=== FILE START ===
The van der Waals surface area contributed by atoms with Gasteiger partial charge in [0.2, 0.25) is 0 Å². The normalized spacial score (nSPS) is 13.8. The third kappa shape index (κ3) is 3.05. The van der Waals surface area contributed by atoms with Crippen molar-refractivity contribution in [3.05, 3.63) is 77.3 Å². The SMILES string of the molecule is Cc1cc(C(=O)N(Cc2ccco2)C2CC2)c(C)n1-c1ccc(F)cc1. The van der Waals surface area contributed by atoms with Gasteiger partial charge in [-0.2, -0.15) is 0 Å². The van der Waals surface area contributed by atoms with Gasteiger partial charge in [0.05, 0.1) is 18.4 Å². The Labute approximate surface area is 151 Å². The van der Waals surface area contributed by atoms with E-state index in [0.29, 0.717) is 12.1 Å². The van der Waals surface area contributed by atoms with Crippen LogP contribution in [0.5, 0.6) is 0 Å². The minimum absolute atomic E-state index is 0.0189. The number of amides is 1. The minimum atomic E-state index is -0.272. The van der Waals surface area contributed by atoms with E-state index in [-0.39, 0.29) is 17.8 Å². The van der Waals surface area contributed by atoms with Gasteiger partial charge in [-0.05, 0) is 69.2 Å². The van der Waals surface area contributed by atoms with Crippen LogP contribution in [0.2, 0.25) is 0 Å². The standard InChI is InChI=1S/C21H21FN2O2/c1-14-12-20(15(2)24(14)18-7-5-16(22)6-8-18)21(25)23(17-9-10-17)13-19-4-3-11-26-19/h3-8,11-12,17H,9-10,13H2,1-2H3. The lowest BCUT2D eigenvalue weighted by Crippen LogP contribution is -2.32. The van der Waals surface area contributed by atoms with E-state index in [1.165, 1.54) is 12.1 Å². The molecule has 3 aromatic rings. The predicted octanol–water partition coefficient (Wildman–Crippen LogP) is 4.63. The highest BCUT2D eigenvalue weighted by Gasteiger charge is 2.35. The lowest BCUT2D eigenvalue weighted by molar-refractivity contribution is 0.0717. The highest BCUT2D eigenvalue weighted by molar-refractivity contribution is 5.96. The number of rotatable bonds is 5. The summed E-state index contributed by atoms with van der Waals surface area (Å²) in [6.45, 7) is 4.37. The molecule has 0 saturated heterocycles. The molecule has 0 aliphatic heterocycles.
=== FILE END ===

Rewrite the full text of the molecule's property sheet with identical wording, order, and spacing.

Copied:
The van der Waals surface area contributed by atoms with Gasteiger partial charge in [0.2, 0.25) is 0 Å². The normalized spacial score (nSPS) is 13.8. The third kappa shape index (κ3) is 3.05. The van der Waals surface area contributed by atoms with Crippen molar-refractivity contribution in [3.05, 3.63) is 77.3 Å². The SMILES string of the molecule is Cc1cc(C(=O)N(Cc2ccco2)C2CC2)c(C)n1-c1ccc(F)cc1. The van der Waals surface area contributed by atoms with Gasteiger partial charge in [-0.2, -0.15) is 0 Å². The van der Waals surface area contributed by atoms with Gasteiger partial charge in [0.05, 0.1) is 18.4 Å². The Labute approximate surface area is 151 Å². The van der Waals surface area contributed by atoms with E-state index in [0.29, 0.717) is 12.1 Å². The van der Waals surface area contributed by atoms with Crippen LogP contribution in [0.5, 0.6) is 0 Å². The minimum absolute atomic E-state index is 0.0189. The number of amides is 1. The minimum atomic E-state index is -0.272. The van der Waals surface area contributed by atoms with E-state index in [-0.39, 0.29) is 17.8 Å². The van der Waals surface area contributed by atoms with Gasteiger partial charge in [-0.05, 0) is 69.2 Å². The van der Waals surface area contributed by atoms with Crippen LogP contribution in [0.2, 0.25) is 0 Å². The standard InChI is InChI=1S/C21H21FN2O2/c1-14-12-20(15(2)24(14)18-7-5-16(22)6-8-18)21(25)23(17-9-10-17)13-19-4-3-11-26-19/h3-8,11-12,17H,9-10,13H2,1-2H3. The lowest BCUT2D eigenvalue weighted by Crippen LogP contribution is -2.32. The van der Waals surface area contributed by atoms with E-state index in [1.165, 1.54) is 12.1 Å². The molecule has 3 aromatic rings. The predicted octanol–water partition coefficient (Wildman–Crippen LogP) is 4.63. The highest BCUT2D eigenvalue weighted by Gasteiger charge is 2.35. The lowest BCUT2D eigenvalue weighted by molar-refractivity contribution is 0.0717. The highest BCUT2D eigenvalue weighted by molar-refractivity contribution is 5.96. The number of rotatable bonds is 5. The summed E-state index contributed by atoms with van der Waals surface area (Å²) in [6.45, 7) is 4.37. The molecule has 0 saturated heterocycles. The molecule has 0 aliphatic heterocycles.